Checking the Ethical Component of a Story

Wednesday, February 23, 2011

In an article discussing the new frontier in ethical journalism, Ghanaian journalist Prosper Yao Tsikata lays out four rules for making sure a story is morally ripe for publication.

The four criteria he describes are preponderance to evidence, the filtering process, the crystallizing evolution and finally, disgorgement.

In order to satisfy Preponderance to Evidence, Tsikata urges journalists to check and double check sources-- especially given the consideration that today, there are vast sources like the internet that can't always be taken at face-value.

Tsikata says that one of the most important steps in this process, especially when considering high-profile public figures, is "contacting the individual(s) involved in the issues and checking with them or their inner circles." Had the many journalists mistakenly reporting that Gabrielle Giffords had died checked within her inner circle, it is likely that they wouldn't have made such a serious mistake.

The second step is the Filtering Process. Here, journalists should flesh out their story and pay attention to whether or not the facts they have acquired follow logically from each other. They should fill in as many gaps in the logic as they can by doing their own fact-checking: comparing dates and financial figures, examining individuals involved, etc.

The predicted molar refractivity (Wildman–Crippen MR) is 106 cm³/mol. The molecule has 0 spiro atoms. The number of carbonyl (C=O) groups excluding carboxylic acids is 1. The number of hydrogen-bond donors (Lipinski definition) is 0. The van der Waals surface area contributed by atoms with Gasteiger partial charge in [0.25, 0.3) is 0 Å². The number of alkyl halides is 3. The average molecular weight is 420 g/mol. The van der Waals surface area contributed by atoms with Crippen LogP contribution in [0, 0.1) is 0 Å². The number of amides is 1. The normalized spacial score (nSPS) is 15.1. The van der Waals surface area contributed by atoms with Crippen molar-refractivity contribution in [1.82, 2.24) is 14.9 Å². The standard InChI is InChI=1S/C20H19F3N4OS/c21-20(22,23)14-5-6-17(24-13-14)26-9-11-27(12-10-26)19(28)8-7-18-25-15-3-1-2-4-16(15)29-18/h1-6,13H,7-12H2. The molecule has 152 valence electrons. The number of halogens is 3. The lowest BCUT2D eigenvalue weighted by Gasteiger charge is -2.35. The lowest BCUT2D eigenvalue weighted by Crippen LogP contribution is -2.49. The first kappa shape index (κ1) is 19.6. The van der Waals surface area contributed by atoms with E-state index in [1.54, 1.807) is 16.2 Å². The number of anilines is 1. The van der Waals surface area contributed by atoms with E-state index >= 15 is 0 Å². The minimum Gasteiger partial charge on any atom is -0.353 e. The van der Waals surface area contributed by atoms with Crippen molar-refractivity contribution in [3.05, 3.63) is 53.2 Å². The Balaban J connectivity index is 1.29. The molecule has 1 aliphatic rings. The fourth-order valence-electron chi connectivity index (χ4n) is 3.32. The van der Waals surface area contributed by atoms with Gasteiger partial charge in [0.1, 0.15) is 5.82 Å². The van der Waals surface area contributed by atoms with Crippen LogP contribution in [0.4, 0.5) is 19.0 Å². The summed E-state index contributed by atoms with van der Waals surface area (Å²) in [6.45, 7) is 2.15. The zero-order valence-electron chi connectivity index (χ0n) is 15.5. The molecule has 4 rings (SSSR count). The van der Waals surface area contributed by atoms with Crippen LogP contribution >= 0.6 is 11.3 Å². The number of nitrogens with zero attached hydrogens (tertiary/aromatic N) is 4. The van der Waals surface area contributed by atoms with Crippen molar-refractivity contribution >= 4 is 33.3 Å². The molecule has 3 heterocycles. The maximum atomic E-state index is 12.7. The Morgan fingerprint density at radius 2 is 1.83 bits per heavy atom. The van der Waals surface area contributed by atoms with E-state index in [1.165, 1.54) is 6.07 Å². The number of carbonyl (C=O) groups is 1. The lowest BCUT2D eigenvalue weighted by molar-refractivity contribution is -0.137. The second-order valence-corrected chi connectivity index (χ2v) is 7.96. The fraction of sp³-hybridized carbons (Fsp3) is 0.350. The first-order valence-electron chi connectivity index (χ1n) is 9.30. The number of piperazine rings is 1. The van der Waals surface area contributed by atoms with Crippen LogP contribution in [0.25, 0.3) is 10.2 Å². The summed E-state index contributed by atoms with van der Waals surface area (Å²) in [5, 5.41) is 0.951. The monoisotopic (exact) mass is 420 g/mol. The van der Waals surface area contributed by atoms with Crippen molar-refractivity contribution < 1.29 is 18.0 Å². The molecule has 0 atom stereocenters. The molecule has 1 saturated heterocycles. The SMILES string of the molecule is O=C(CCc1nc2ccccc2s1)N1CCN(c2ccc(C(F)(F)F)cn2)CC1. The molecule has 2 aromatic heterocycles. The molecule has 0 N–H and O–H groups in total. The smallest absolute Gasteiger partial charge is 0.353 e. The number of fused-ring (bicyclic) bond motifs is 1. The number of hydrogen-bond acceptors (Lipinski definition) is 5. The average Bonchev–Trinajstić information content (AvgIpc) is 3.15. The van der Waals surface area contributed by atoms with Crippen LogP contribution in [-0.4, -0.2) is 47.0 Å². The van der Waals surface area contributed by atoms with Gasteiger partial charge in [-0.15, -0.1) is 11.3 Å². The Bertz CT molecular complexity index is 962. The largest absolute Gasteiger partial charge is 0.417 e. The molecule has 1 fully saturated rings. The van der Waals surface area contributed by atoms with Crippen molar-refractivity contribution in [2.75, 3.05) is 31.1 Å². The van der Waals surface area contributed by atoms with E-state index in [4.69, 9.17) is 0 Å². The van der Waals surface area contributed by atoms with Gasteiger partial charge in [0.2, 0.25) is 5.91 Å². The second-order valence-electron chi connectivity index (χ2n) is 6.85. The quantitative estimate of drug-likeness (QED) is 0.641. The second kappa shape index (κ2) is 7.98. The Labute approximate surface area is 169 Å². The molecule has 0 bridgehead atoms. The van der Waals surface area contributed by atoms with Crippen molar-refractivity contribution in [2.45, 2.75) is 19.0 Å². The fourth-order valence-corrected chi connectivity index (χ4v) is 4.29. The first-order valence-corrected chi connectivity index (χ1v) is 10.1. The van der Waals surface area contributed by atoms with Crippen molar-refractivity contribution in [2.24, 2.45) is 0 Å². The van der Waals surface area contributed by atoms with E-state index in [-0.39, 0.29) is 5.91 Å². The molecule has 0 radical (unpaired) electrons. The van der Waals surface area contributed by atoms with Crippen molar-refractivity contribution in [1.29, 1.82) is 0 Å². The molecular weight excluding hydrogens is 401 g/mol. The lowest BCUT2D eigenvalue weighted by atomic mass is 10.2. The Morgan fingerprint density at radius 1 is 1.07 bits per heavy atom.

In the third step, which Tsikata calls the Crystallizing Evolution, journalists should act as utilitarians, and make sure that the benefits of releasing the story outweigh any personal issues surrounding the subject of the story. This consideration should have been applied to the recent situation regarding Steve Jobs' health- many journalists and shareholders took the stance that Jobs' health status should be available to the public at large. To me, and seemingly to Tsikata as well, Jobs' health is a personal issue and an ethical journalist would consider it as such.

Finally, Tsikata calls for journalists to consider Disgorgement. For Tsikata, the word means that once the beans are spilled and the full story is out, journalists should take back any statements that have proved to be inaccurate. Disgorgement is a bit of an unconventional term since it is usually applied to unethical gains in economics, but Tsikata successfully applies it to journalism.

It is important to distinguish between the positive properties of transparency in journalism and politics and the ethical dilemma that comes from trying to apply this same transparency to the lives of individuals. Tsikata's guide is helpful in this regard because it delineates ethical boundaries in journalism.

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